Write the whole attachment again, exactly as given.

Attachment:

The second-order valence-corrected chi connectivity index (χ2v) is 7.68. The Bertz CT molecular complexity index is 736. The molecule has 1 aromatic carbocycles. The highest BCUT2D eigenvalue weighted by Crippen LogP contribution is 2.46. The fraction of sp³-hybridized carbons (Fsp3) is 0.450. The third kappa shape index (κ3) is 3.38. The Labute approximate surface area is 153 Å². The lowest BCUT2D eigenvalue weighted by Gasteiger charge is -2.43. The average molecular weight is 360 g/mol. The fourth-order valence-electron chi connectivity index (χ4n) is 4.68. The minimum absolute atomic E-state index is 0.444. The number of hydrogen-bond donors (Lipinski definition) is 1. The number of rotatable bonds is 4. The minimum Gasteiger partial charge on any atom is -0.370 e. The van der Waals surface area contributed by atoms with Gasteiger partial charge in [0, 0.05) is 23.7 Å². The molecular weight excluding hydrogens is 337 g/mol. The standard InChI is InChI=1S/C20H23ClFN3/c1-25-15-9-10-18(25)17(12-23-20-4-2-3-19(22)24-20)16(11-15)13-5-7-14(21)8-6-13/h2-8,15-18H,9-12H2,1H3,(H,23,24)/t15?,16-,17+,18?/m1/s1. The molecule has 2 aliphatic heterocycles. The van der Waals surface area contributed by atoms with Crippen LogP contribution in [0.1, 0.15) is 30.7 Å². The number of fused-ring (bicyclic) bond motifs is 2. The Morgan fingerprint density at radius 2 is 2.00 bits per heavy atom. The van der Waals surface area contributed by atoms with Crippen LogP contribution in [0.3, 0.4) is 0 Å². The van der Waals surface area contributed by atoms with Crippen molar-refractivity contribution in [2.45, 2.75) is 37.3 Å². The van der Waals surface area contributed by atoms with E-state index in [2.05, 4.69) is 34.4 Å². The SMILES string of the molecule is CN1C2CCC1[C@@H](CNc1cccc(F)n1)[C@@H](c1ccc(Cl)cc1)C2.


The second-order valence-corrected chi connectivity index (χ2v) is 7.68. The Bertz CT molecular complexity index is 736. The molecule has 1 aromatic carbocycles. The highest BCUT2D eigenvalue weighted by Crippen LogP contribution is 2.46. The fraction of sp³-hybridized carbons (Fsp3) is 0.450. The third kappa shape index (κ3) is 3.38. The Labute approximate surface area is 153 Å². The lowest BCUT2D eigenvalue weighted by Gasteiger charge is -2.43. The average molecular weight is 360 g/mol. The fourth-order valence-electron chi connectivity index (χ4n) is 4.68. The minimum absolute atomic E-state index is 0.444. The number of hydrogen-bond donors (Lipinski definition) is 1. The number of rotatable bonds is 4. The minimum Gasteiger partial charge on any atom is -0.370 e. The van der Waals surface area contributed by atoms with Gasteiger partial charge in [0, 0.05) is 23.7 Å². The molecular weight excluding hydrogens is 337 g/mol. The standard InChI is InChI=1S/C20H23ClFN3/c1-25-15-9-10-18(25)17(12-23-20-4-2-3-19(22)24-20)16(11-15)13-5-7-14(21)8-6-13/h2-8,15-18H,9-12H2,1H3,(H,23,24)/t15?,16-,17+,18?/m1/s1. The molecule has 2 aliphatic heterocycles. The van der Waals surface area contributed by atoms with Crippen LogP contribution in [0.1, 0.15) is 30.7 Å². The number of fused-ring (bicyclic) bond motifs is 2. The Morgan fingerprint density at radius 2 is 2.00 bits per heavy atom. The van der Waals surface area contributed by atoms with Crippen LogP contribution in [0.3, 0.4) is 0 Å². The van der Waals surface area contributed by atoms with Crippen molar-refractivity contribution in [2.45, 2.75) is 37.3 Å². The van der Waals surface area contributed by atoms with E-state index in [2.05, 4.69) is 34.4 Å². The SMILES string of the molecule is CN1C2CCC1[C@@H](CNc1cccc(F)n1)[C@@H](c1ccc(Cl)cc1)C2.